Giuliani Goes Full Attack Mode for Trump as Mueller Is Quiet
(Bloomberg) -- Rudy Giuliani has spent his first month as Donald Trump’s lawyer leading an all-out assault on Special Counsel Robert Mueller’s investigation -- setting deadlines, issuing public demands and repeatedly offering his take on their private negotiations.
Mueller has kept his silence.
Giuliani has been capitalizing on that vacuum, filling it with a succession of attacks aimed at pressuring Mueller to wrap up his work more quickly and attempting to undermine whatever may come next in the probe. He’s laid out stringent conditions under which Trump would sit for an interview with Mueller’s team.
And the always combative former New York mayor has latched onto attacks by House Republicans over the FBI’s alleged use of an informant early in its probe of Trump’s campaign.
“I’ve been doing this all my life," Giuliani, a former federal prosecutor, said in an interview earlier this month. “I have fought far more difficult people than this. The mafia, the FARC, terrorists.”
Giuliani has been enough of a loose cannon in commenting on controversies involving the president that Trump told reporters early on that “he started yesterday. He’ll get his facts straight. He’s a great guy.”
Giuliani’s more aggressive tone puts him in line with Trump, who on Wednesday kept up his attacks on the deep state as drivers of the entire controversy. The two have accused the FBI of placing an informant within the 2016 campaign apparatus.
"They go after Phony Collusion with Russia, a made up Scam, and end up getting caught in a major SPY scandal the likes of which this country may never have seen before!" Trump said in a Twitter posting. "What goes around, comes around!"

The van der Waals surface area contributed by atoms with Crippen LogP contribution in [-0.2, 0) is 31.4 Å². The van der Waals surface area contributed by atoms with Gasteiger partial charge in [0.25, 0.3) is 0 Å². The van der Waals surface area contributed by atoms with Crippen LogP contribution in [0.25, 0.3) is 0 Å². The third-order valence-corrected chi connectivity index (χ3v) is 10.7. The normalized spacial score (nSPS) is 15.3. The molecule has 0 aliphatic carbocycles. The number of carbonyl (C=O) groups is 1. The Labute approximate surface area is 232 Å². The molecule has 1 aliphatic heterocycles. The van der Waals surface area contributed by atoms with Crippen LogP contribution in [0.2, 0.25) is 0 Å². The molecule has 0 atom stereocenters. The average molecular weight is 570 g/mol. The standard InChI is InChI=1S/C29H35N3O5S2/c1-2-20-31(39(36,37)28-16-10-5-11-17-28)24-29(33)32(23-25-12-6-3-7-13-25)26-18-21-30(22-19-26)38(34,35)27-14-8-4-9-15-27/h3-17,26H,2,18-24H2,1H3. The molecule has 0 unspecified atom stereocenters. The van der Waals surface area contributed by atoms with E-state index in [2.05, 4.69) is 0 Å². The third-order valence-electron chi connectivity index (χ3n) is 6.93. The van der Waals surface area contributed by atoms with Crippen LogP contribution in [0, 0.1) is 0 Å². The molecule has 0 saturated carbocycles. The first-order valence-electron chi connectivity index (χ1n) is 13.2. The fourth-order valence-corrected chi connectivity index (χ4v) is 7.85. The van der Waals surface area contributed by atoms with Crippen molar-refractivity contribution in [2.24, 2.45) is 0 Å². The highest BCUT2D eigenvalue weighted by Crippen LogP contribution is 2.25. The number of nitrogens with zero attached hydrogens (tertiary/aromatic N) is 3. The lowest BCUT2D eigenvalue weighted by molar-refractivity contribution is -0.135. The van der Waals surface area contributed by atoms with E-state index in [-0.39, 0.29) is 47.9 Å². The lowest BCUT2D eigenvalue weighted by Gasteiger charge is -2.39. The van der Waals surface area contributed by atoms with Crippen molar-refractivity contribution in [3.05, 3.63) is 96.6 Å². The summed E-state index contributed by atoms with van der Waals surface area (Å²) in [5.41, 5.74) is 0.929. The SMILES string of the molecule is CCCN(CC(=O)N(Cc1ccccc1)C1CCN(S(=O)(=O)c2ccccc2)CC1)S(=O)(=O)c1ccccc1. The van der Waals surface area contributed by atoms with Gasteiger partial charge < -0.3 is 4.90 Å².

The tactics may be working. Public support for the Mueller investigation has been waning. The number of Americans who think it’s politically motivated has grown to 53 percent in early May from 48 percent in December, according to a CBS News poll conducted May 3-6.
Giuliani’s publicity onslaughts are unlikely to affect Mueller’s findings -- and Mueller could turn the tables in an instant by issuing new subpoenas, plea deals or indictments.
Since being named a year ago to investigate Russian meddling in the 2016 elections, Mueller hasn’t uttered a word publicly, speaking instead through his indictments and the guilty pleas of 22 individuals and entities. But it’s been three months since Mueller last unveiled new charges, and his recent pronouncements have been limited to procedural court filings.
Justice Department policy discourages commenting on pending investigations -- and former FBI Director Jim Comey is still the subject of criticism from both Democrats and Republicans for his public pronouncements during the 2016 investigation of Hillary Clinton’s use of a private email server.
Mueller, who like Giuliani is 73, has intentionally kept quiet over the past year to maintain the credibility and seriousness of his investigation, avoiding the temptation to respond to each twist in the 24-hour news cycle, current and former U.S. officials who are close to Mueller or have followed his work have said. It’s a trait he’s exhibited throughout his career, including as director of the FBI in the months after the Sept. 11 attacks.
‘Quickly and Thoroughly’
“I doubt Bob Mueller feels any pressure other than the pressure to do his work as quickly and thoroughly as possible,” said Mark Corallo, a Justice Department spokesman during Mueller’s tenure at the FBI who briefly served as a spokesman for Trump’s legal team.
“This is a guy who had to read and watch and listen to a daily barrage of second-guessing on the way he was leading the FBI in countering terrorist threats,” he said. “He had to listen to a daily barrage of people accusing him and the FBI of trampling civil liberties, of putting security before liberty, and he just kept his head down and followed the facts.”